Restricted Data Types

John Meacham john at
Mon Feb 6 20:23:36 EST 2006

On Mon, Feb 06, 2006 at 07:51:28PM +0000, Ben Rudiak-Gould wrote:
> I'd never seen this paper before. This would be a really nice extension to
> have. The dictionary wrangling looks nasty, but I think it would be easy to
> implement it in jhc. John, how about coding us up a prototype? :-)

Funny you should mention that, I was looking into it last night and in
fact, yes, restricted data types are dead trivial to implement in jhc.

The _only_ thing that needs to be done is to modify the type checker
such that it accepts the instances it would have rejected earlier and
nothing about any of the internals needs to change.

Oddly enough, the paper goes into great details on the dictionary
transformations, but as far as I can tell, it doesn't actually say what
the changes to the type system actually are! (but perhaps it is hidden
somewhere). I am hoping someone on the list can enlighten me.

take a very simplified example

List.singleton :: Eq a => a -> List a

data Eq a => Set a = Set (List a)

class Monad m where
        return :: a -> m a

now, what changes to the type checker are needed to make this compile,
first we want to create an instance like so

instance Monad Set where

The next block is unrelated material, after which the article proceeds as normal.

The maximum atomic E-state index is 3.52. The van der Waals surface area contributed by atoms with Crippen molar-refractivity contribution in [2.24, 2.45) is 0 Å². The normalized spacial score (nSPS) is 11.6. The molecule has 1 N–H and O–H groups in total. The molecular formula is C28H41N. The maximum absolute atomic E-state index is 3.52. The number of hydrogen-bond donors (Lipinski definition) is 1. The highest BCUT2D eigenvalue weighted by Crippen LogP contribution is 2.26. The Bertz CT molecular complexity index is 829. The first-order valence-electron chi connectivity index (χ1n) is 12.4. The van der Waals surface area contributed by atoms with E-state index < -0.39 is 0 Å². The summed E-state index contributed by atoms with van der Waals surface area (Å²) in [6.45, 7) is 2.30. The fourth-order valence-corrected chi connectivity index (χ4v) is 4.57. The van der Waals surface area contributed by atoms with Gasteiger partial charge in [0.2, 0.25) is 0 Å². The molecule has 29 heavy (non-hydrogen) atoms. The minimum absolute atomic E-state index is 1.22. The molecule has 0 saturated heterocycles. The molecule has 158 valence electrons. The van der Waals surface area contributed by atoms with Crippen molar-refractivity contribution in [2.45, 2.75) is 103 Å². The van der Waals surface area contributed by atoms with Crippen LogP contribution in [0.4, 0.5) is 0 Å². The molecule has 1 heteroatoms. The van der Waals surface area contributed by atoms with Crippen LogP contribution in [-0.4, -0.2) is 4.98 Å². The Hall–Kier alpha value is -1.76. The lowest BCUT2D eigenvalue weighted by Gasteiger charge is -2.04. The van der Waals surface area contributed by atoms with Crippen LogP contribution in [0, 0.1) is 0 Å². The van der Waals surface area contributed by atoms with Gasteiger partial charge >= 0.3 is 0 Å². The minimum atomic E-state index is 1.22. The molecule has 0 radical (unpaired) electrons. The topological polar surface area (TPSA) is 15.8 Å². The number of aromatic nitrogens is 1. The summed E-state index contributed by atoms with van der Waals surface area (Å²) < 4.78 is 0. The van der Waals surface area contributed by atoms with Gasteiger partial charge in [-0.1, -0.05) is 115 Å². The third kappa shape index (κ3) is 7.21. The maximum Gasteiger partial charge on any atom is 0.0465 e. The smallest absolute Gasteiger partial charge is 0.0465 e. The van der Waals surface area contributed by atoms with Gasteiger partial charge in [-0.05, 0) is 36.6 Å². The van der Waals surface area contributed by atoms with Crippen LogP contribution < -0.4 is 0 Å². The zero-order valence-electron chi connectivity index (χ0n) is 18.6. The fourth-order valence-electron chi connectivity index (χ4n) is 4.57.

return x = Set (List.singleton x)

now, the body of the instance will get type

Eq a => a -> Set a

which normally cannot be made an instance, however the Set a implies Eq
a is already satisfied,

so a first rule seems to be:

type check instance bodies like normal, then go through the body of the
type, collecting every context implied by one of its constructors and
delete them from the infered context before comparing it to the type in
the class declaration.

however, what prevents the following from being _infered_

return Foo :: Moand m => m Foo
so, we think we can specialize it to
return Foo :: Set Foo
however, we no longer have the constraint that Foo must be in Eq!

obviously an Eq Foo (or Eq a for any Set a) needs to get added in
general, but where exactly to do so is not clear during inferencing and
it feels like defering context reduction can change the results. so
perhaps I need to add it during any subsumption test and not just at
context reduction? hmmm...

I am not quite sure how to resolve this, just adding the constraint to
the constructor like is done in haskell 98 doesn't solve this because
the constructor wasn't used to build this set, 'return' was.

also, do restricted types make any sense for classes with arguments of
kind *? it seems to me they wouldn't but perhaps this is due to some
fundamental misunderstanding on my part. The restricted types paper went
into a whole lot of low level detail about implementation so I think I
might have missed some big picture stuff.


John Meacham - ⑆⑆john⑈

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